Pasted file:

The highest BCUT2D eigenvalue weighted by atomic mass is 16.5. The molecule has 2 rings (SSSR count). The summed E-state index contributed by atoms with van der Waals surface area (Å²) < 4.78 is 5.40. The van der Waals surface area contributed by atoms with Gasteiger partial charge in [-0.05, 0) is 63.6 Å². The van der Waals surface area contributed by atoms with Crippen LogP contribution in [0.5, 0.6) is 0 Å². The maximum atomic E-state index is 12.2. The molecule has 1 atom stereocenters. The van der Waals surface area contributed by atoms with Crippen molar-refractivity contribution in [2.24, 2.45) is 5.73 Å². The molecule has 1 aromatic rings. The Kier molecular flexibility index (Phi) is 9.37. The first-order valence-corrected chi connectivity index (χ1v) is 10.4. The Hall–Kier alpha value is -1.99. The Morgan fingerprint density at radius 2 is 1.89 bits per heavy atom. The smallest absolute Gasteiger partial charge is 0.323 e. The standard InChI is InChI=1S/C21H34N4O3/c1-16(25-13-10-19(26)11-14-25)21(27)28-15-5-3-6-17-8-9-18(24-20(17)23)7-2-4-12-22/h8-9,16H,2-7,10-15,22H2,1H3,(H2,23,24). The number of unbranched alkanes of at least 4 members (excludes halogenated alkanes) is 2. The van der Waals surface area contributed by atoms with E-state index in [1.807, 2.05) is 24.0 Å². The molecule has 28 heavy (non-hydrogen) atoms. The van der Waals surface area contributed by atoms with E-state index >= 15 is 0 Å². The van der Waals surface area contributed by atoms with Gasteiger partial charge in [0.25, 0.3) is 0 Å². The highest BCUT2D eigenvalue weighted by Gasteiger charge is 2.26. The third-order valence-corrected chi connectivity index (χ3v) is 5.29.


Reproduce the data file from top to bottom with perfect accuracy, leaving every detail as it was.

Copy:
The highest BCUT2D eigenvalue weighted by atomic mass is 16.5. The molecule has 2 rings (SSSR count). The summed E-state index contributed by atoms with van der Waals surface area (Å²) < 4.78 is 5.40. The van der Waals surface area contributed by atoms with Gasteiger partial charge in [-0.05, 0) is 63.6 Å². The van der Waals surface area contributed by atoms with Crippen LogP contribution in [0.5, 0.6) is 0 Å². The maximum atomic E-state index is 12.2. The molecule has 1 atom stereocenters. The van der Waals surface area contributed by atoms with Crippen molar-refractivity contribution in [2.24, 2.45) is 5.73 Å². The molecule has 1 aromatic rings. The Kier molecular flexibility index (Phi) is 9.37. The first-order valence-corrected chi connectivity index (χ1v) is 10.4. The Hall–Kier alpha value is -1.99. The Morgan fingerprint density at radius 2 is 1.89 bits per heavy atom. The smallest absolute Gasteiger partial charge is 0.323 e. The standard InChI is InChI=1S/C21H34N4O3/c1-16(25-13-10-19(26)11-14-25)21(27)28-15-5-3-6-17-8-9-18(24-20(17)23)7-2-4-12-22/h8-9,16H,2-7,10-15,22H2,1H3,(H2,23,24). The number of unbranched alkanes of at least 4 members (excludes halogenated alkanes) is 2. The van der Waals surface area contributed by atoms with E-state index in [1.807, 2.05) is 24.0 Å². The molecule has 28 heavy (non-hydrogen) atoms. The van der Waals surface area contributed by atoms with E-state index >= 15 is 0 Å². The van der Waals surface area contributed by atoms with Gasteiger partial charge in [0.25, 0.3) is 0 Å². The highest BCUT2D eigenvalue weighted by Gasteiger charge is 2.26. The third-order valence-corrected chi connectivity index (χ3v) is 5.29.